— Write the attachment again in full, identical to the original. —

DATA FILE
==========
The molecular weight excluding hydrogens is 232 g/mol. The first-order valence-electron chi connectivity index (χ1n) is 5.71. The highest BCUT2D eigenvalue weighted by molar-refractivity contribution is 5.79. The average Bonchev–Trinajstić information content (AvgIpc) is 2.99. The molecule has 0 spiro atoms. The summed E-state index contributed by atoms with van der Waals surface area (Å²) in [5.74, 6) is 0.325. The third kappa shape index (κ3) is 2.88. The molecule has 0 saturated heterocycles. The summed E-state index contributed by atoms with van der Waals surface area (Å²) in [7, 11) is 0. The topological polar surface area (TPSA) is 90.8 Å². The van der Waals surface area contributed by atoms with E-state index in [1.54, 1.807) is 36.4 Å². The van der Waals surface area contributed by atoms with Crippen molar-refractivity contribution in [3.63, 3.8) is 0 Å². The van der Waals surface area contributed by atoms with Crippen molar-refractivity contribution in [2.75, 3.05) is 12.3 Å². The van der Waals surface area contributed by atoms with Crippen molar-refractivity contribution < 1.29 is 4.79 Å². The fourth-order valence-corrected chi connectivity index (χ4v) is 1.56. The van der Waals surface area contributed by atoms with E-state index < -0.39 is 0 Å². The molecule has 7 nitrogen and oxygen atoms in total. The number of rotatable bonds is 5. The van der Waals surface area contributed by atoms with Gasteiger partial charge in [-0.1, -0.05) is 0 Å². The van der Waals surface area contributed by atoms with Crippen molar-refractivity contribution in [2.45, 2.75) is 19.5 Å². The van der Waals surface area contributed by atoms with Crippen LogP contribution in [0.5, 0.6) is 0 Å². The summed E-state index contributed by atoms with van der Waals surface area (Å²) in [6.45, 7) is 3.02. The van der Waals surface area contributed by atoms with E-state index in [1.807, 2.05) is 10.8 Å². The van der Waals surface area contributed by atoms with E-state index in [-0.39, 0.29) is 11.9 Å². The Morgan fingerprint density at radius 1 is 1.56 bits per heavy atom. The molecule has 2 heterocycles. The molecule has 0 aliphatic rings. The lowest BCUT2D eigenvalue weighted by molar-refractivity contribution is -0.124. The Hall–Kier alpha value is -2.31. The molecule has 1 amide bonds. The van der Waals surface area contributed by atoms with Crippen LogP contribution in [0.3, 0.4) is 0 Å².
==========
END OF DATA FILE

The molecular weight excluding hydrogens is 232 g/mol. The first-order valence-electron chi connectivity index (χ1n) is 5.71. The highest BCUT2D eigenvalue weighted by molar-refractivity contribution is 5.79. The average Bonchev–Trinajstić information content (AvgIpc) is 2.99. The molecule has 0 spiro atoms. The summed E-state index contributed by atoms with van der Waals surface area (Å²) in [5.74, 6) is 0.325. The third kappa shape index (κ3) is 2.88. The molecule has 0 saturated heterocycles. The summed E-state index contributed by atoms with van der Waals surface area (Å²) in [7, 11) is 0. The topological polar surface area (TPSA) is 90.8 Å². The van der Waals surface area contributed by atoms with E-state index in [1.54, 1.807) is 36.4 Å². The van der Waals surface area contributed by atoms with Crippen molar-refractivity contribution in [3.63, 3.8) is 0 Å². The van der Waals surface area contributed by atoms with Crippen molar-refractivity contribution in [2.75, 3.05) is 12.3 Å². The van der Waals surface area contributed by atoms with Crippen molar-refractivity contribution < 1.29 is 4.79 Å². The fourth-order valence-corrected chi connectivity index (χ4v) is 1.56. The van der Waals surface area contributed by atoms with E-state index < -0.39 is 0 Å². The molecule has 7 nitrogen and oxygen atoms in total. The number of rotatable bonds is 5. The van der Waals surface area contributed by atoms with Gasteiger partial charge in [-0.1, -0.05) is 0 Å². The van der Waals surface area contributed by atoms with Crippen molar-refractivity contribution in [2.45, 2.75) is 19.5 Å². The van der Waals surface area contributed by atoms with Crippen LogP contribution in [0.5, 0.6) is 0 Å². The summed E-state index contributed by atoms with van der Waals surface area (Å²) in [6.45, 7) is 3.02. The van der Waals surface area contributed by atoms with E-state index in [1.807, 2.05) is 10.8 Å². The van der Waals surface area contributed by atoms with E-state index in [-0.39, 0.29) is 11.9 Å². The Morgan fingerprint density at radius 1 is 1.56 bits per heavy atom. The molecule has 2 heterocycles. The molecule has 0 aliphatic rings. The lowest BCUT2D eigenvalue weighted by molar-refractivity contribution is -0.124. The Hall–Kier alpha value is -2.31. The molecule has 1 amide bonds. The van der Waals surface area contributed by atoms with Crippen LogP contribution in [0.3, 0.4) is 0 Å².